A row over lunch between two lionesses almost upstaged the Queen as she unveiled a new enclosure at London Zoo.
Accompanied by the Duke of Edinburgh, she unveiled a plaque at the Land Of The Lions exhibit, which will be the playground of four endangered Asiatic lions.
The Queen and Philip listened to speeches from Zoological Society of London (ZSL) president Sir John Beddington and director Ralph Armond, while lions prowled metres behind them in search of meat.
Professor David Field, zoological director at ZSL, said the argument which interrupted the opening ceremony was between five-year-old twins Heidi and Indi.
He joked that Heidi's growl "could have been a comment on the president's speech" but was more likely "an expression of delight at having the Queen and Philip back again".
He said: "The Queen kept taking a look at what the lions were doing behind them - especially when the lions were growling.
"And that's the beauty of it, because you're so intimate and so close with the lions you just don't quite know how close they are to you.
"They certainly took a little check to see what was happening."
Another zoo worker added: "Heidi is notoriously vocal. She likes to assert her authority. It's quite a dramatic sound if you're not used to it."
The Queen would have seen the two lionesses' grandmother, Ruchi, when she visited in 1976, Prof Field said,
She was presented with a photograph of that visit 40 years ago when she opened the New Lion Terraces at almost the same spot.
Dame Vivien Duffield and her daughter Arabella were in that photograph and were also at Thursday's launch.
"You look a bit different", the Queen joked to Arabella, who was just four years old when the photo was taken, prompting laughter from the crowd.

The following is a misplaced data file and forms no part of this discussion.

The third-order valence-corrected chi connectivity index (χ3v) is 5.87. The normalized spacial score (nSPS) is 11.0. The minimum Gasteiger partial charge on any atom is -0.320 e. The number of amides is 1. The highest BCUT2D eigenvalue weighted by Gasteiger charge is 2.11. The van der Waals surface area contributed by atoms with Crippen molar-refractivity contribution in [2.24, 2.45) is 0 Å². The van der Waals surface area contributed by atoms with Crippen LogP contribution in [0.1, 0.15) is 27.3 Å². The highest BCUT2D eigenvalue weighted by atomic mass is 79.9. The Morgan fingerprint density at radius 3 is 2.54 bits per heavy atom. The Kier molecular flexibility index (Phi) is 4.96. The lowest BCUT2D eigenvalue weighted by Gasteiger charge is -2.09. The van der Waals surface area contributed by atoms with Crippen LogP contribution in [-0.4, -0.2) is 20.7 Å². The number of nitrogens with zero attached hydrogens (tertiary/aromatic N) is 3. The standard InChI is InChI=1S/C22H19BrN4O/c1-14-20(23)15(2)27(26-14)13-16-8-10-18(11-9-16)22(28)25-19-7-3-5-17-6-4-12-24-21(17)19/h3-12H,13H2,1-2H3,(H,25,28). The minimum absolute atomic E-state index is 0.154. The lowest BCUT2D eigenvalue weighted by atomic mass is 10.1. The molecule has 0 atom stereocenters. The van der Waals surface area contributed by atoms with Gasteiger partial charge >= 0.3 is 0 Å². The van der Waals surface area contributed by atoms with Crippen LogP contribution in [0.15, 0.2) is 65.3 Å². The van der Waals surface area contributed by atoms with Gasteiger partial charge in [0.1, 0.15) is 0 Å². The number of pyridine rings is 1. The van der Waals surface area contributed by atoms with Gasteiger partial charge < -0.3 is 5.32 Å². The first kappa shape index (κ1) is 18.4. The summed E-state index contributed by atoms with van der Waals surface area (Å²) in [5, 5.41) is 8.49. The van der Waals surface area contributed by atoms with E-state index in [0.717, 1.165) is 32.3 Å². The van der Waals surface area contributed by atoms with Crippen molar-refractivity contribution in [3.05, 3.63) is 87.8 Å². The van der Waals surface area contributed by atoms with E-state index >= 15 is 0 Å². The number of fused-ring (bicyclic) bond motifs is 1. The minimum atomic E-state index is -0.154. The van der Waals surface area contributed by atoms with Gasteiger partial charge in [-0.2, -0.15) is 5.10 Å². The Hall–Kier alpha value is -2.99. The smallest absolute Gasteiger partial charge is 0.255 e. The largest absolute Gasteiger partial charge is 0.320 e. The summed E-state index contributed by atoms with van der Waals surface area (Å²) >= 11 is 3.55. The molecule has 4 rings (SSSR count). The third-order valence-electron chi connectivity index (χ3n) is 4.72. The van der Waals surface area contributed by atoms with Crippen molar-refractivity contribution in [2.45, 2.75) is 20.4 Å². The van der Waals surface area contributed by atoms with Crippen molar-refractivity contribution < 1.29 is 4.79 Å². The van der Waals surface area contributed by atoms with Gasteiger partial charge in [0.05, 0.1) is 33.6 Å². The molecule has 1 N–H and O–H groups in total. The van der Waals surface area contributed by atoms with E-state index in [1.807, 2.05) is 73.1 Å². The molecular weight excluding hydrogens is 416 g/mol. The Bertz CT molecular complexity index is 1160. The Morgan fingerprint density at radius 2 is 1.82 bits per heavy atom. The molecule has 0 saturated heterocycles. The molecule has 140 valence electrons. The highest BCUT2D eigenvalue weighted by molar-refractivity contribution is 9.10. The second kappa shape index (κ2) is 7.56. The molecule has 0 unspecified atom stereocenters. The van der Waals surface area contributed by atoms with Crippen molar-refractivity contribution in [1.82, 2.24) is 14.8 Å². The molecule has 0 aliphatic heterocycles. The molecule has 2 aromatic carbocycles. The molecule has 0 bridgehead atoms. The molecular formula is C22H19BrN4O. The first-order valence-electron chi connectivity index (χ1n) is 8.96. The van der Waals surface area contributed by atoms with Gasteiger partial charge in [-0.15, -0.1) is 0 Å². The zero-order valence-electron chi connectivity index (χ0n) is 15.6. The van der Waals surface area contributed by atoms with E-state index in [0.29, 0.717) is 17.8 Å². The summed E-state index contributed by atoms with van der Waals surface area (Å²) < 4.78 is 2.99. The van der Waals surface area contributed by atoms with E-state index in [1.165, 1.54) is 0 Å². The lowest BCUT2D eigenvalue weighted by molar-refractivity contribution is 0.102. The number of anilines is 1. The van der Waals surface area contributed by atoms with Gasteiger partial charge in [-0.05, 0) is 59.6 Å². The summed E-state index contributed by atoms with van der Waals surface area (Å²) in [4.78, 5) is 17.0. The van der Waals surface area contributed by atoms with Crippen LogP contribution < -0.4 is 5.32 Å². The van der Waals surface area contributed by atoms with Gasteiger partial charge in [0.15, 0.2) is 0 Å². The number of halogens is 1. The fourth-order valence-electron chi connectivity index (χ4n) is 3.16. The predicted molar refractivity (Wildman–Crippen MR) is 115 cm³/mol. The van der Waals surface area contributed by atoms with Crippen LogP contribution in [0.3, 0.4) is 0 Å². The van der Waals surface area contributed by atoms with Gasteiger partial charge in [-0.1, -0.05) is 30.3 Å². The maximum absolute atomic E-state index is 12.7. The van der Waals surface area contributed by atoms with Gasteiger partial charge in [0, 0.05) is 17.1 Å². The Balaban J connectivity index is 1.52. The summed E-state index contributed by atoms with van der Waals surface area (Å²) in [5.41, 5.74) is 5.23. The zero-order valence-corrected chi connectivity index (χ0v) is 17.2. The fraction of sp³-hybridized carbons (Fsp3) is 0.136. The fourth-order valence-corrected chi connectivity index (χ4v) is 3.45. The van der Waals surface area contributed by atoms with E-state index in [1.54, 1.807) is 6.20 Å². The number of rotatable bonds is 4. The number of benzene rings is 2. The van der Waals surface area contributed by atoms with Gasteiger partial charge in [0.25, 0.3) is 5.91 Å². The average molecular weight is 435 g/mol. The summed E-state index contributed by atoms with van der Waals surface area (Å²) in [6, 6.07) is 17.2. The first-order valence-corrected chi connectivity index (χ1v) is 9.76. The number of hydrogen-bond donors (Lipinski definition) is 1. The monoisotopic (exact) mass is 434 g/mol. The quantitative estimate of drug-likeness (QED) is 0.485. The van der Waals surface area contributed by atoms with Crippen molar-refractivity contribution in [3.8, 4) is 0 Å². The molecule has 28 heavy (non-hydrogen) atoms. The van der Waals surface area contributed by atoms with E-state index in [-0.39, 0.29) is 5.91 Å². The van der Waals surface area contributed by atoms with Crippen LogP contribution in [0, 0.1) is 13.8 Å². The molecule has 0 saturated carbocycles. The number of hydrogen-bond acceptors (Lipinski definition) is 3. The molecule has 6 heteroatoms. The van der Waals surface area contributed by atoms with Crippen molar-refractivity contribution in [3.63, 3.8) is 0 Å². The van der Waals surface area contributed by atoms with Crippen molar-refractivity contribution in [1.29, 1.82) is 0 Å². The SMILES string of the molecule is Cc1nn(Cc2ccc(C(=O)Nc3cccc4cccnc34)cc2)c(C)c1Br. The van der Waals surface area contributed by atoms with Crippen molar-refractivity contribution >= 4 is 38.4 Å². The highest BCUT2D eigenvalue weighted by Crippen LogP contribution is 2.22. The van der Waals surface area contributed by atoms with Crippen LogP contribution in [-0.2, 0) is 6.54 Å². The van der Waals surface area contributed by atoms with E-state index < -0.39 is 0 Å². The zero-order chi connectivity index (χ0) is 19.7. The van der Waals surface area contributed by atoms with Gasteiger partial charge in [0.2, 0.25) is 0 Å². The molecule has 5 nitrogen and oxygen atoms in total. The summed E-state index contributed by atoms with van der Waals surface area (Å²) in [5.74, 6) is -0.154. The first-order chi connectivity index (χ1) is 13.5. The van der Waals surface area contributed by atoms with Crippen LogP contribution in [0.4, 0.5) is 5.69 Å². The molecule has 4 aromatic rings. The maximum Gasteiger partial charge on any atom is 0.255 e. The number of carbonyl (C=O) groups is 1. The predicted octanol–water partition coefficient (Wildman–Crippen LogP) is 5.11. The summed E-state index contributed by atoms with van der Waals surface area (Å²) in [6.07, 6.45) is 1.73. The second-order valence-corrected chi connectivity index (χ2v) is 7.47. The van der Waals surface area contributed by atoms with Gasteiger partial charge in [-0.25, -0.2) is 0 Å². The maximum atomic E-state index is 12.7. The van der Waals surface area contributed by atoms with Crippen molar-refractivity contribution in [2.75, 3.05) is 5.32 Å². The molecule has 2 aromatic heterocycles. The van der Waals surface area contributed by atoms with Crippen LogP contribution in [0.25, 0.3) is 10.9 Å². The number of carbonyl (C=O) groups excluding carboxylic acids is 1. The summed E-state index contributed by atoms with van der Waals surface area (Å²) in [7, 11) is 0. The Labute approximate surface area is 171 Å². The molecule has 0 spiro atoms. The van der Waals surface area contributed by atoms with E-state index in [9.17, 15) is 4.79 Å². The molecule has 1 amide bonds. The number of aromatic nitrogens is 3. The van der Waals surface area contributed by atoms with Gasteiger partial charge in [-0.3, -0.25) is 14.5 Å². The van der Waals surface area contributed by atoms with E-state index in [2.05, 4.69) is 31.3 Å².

Dame Vivien said the Queen looked "fantastic" as they were reunited 40 years on.
Standing with her daughter the 69-year-old said: "I don't remember much about it 40 years ago but of course it was lovely.
"It was a beautiful ceremony and it's wonderful that she's here and looking so fantastic.
"And the lions are free now, which is rather wonderful."
Arabella, 44, said she was too young to remember seeing the Queen in 1976, adding that she now brings her two young children, Daniel and Alexander, to the zoo "all the time".
The family outing saw the royal pair stroll around the enclosure and meet the ZSL exhibit delivery team, zoo keepers and conservation group members.
The Queen wore a pale blue outfit and hat by Angela Kelly, which she last wore at the beacon lightings for VE Day in Windsor last May.
Philip was given a reproduction of a painting by Edward Lear circa 1835 of an Asian lion to accompany the publication, The Maneless Lion Of Gujarat.
Colourful murals of lions and monkeys decorated the old brick walls surrounding the enclosure, while a bright yellow cow with turquoise hooves and horns and floral decoration proudly guarded the entrance.
Guests were served mango bucks fizz with an edible flower and tea in keeping with the Indian theme, while Gitanjali Bhattacharya, conservation programme manager at ZSL, wore a pink and orange sari braided with gold.
A sign warned visitors not to cross the boundary fence due to "dangerous lions, dangerous ruins".
BBC Springwatch presenters Chris Packham and Bill Oddie attended the unveiling, along with hundreds of guests.
Praising the display, Packham said: "The wire they've got there is virtually translucent - you can just see right through it.
"You're only three metres away from a very powerful predator.
"They've done a great job."
The presenter joked that he would prefer to bed down in one of ZSL's overnight lodges overlooking the lion enclosure than stay at the Ritz.